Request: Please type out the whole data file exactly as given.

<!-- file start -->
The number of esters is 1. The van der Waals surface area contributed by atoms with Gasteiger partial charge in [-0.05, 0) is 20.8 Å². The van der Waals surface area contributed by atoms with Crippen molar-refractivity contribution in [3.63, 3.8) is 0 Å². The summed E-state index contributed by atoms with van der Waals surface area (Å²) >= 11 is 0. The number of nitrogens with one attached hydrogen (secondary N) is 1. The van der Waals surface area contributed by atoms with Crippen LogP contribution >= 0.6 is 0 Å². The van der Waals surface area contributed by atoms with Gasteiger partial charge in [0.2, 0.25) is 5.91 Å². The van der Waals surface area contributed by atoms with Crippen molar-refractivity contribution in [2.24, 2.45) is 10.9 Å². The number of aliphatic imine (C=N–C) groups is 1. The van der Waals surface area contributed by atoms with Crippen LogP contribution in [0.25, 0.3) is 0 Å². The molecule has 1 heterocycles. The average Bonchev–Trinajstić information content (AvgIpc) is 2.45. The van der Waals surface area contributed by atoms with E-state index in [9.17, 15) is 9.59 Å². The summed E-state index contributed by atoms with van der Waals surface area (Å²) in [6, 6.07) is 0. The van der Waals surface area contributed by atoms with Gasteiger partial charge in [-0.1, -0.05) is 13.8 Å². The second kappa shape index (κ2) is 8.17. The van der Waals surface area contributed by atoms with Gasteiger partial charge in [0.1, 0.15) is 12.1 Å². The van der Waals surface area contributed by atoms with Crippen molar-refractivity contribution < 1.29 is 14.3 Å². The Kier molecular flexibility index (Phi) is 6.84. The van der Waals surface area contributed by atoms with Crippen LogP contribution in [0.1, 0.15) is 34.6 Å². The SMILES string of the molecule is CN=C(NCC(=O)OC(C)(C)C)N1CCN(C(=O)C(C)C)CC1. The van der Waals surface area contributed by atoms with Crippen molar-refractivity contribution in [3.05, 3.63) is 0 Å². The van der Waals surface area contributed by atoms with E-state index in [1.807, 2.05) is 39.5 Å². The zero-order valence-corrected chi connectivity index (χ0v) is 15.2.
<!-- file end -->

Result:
The number of esters is 1. The van der Waals surface area contributed by atoms with Gasteiger partial charge in [-0.05, 0) is 20.8 Å². The van der Waals surface area contributed by atoms with Crippen molar-refractivity contribution in [3.63, 3.8) is 0 Å². The summed E-state index contributed by atoms with van der Waals surface area (Å²) >= 11 is 0. The number of nitrogens with one attached hydrogen (secondary N) is 1. The van der Waals surface area contributed by atoms with Crippen LogP contribution >= 0.6 is 0 Å². The van der Waals surface area contributed by atoms with Gasteiger partial charge in [0.2, 0.25) is 5.91 Å². The van der Waals surface area contributed by atoms with Crippen molar-refractivity contribution in [2.24, 2.45) is 10.9 Å². The number of aliphatic imine (C=N–C) groups is 1. The van der Waals surface area contributed by atoms with Crippen LogP contribution in [0.25, 0.3) is 0 Å². The molecule has 1 heterocycles. The average Bonchev–Trinajstić information content (AvgIpc) is 2.45. The van der Waals surface area contributed by atoms with E-state index in [9.17, 15) is 9.59 Å². The summed E-state index contributed by atoms with van der Waals surface area (Å²) in [6, 6.07) is 0. The van der Waals surface area contributed by atoms with Gasteiger partial charge in [-0.1, -0.05) is 13.8 Å². The second kappa shape index (κ2) is 8.17. The van der Waals surface area contributed by atoms with Gasteiger partial charge in [0.1, 0.15) is 12.1 Å². The van der Waals surface area contributed by atoms with Crippen molar-refractivity contribution < 1.29 is 14.3 Å². The Kier molecular flexibility index (Phi) is 6.84. The van der Waals surface area contributed by atoms with Crippen LogP contribution in [0.1, 0.15) is 34.6 Å². The SMILES string of the molecule is CN=C(NCC(=O)OC(C)(C)C)N1CCN(C(=O)C(C)C)CC1. The van der Waals surface area contributed by atoms with Crippen molar-refractivity contribution in [3.05, 3.63) is 0 Å². The van der Waals surface area contributed by atoms with E-state index in [1.807, 2.05) is 39.5 Å². The zero-order valence-corrected chi connectivity index (χ0v) is 15.2.